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Sudan: Health condition of detained activist deteriorating

July 19 - 2022 KHARTOUM
Seifelislam Mohamed when he was transferred to the hospital after being severely beaten in detention, July 5 (Emergency Lawyers)
Seifelislam Mohamed when he was transferred to the hospital after being severely beaten in detention, July 5 (Emergency Lawyers)

The health condition of detained activist Seifelislam Essameldin Mohamed has deteriorated to the extent that doctors of the Police Hospital in Khartoum decided to keep him for three days.

Lawyer Rehab El Mubarak, member of the Sudanese Emergency Lawyers, told Radio Dabanga that Mohamed was suffering from abdominal pain and fever when he appeared before the judge on Saturday.

She said that the court agreed to send him to the Police Hospital, who decided that evening to hold him in the hospital for three days to conduct medical tests. The medics will determine whether he will be able attend the court session today.

Mohamed was held in Khartoum on May 5. He was subjected to heavy beatings in detention, and now suffers from a blurred vision, pain in the abdomen and urinary tracts, uncontrollable shivering all over his body, and frequent fainting.

The young man and two others are accused of damaging a police vehicle.

Earlier this month, El Mubarak explained that Mohamed was detained without providing sufficient evidence for the charge. Lawyers were not allowed to see him until 15 days after his detention.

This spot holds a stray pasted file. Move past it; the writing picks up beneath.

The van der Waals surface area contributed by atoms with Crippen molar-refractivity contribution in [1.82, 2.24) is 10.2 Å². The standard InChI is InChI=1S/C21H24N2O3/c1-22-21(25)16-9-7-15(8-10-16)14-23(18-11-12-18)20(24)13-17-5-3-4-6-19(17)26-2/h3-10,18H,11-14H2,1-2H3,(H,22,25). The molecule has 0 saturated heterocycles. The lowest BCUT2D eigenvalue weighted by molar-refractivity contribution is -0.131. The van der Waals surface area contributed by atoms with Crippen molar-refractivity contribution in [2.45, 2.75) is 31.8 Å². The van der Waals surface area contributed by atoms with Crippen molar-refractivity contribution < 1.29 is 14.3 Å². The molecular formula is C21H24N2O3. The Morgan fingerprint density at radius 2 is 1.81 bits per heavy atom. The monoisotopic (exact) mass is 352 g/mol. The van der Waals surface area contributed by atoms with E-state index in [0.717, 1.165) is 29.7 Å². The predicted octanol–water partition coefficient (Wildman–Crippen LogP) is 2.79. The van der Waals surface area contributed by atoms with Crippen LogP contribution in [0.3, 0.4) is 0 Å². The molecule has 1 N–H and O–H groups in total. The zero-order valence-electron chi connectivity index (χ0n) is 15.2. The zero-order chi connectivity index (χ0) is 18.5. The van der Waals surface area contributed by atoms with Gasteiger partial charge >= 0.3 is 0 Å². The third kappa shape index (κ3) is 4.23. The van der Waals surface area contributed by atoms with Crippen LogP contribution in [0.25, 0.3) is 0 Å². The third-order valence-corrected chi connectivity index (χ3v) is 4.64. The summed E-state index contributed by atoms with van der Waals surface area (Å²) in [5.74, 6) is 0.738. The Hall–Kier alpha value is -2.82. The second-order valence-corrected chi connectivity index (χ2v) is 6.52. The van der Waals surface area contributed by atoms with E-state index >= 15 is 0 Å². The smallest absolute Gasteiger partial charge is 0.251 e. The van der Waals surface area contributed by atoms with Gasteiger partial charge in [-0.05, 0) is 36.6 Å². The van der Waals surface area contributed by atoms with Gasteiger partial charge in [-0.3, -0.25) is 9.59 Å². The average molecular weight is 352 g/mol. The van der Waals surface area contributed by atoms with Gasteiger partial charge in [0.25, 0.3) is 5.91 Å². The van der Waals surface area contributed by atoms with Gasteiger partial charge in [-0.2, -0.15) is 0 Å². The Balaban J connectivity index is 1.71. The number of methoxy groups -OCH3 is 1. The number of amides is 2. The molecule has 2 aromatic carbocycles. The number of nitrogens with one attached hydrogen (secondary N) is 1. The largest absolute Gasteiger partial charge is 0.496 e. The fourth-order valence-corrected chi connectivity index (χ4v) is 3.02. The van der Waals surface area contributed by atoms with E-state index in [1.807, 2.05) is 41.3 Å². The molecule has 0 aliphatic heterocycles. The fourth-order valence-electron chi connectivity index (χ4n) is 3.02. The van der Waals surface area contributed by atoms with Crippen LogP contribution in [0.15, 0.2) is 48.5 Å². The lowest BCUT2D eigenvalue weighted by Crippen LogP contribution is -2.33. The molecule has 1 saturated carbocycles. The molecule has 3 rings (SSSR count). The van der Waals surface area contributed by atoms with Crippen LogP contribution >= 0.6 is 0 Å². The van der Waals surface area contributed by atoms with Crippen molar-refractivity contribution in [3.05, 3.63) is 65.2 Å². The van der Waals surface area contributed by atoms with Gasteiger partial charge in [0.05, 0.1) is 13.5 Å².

He was transferred to a hospital on July 5. The doctors wanted to keep him, but the authorities refused his stay in the hospital and impeded the conduct of medical examinations.

Incidents of torture increasing

Two other young protesters, Mohamed Adam, nicknamed ‘Tubak’, and Mohamed El Fateh, nicknamed ‘El Nana’, have nee subjected to torture as well in detention. They were violently detained on January 14 in Khartoum on charges of stabbing a police brigadier to death during the January 13 Marches of the Millions.

They briefly embarked on a hunger strike in March after having been subjected to severe beatings and electric shocks.

Last month, Sudanese psychiatrist Amal Jabrallah said that maltreatment and torture by the authorities is rapidly increasing in Sudan. She told Radio Dabanga that the torture of pro-democracy activists and demonstrators “aims to break the revolutionaries in order to get confessions and to fabricate charges”.

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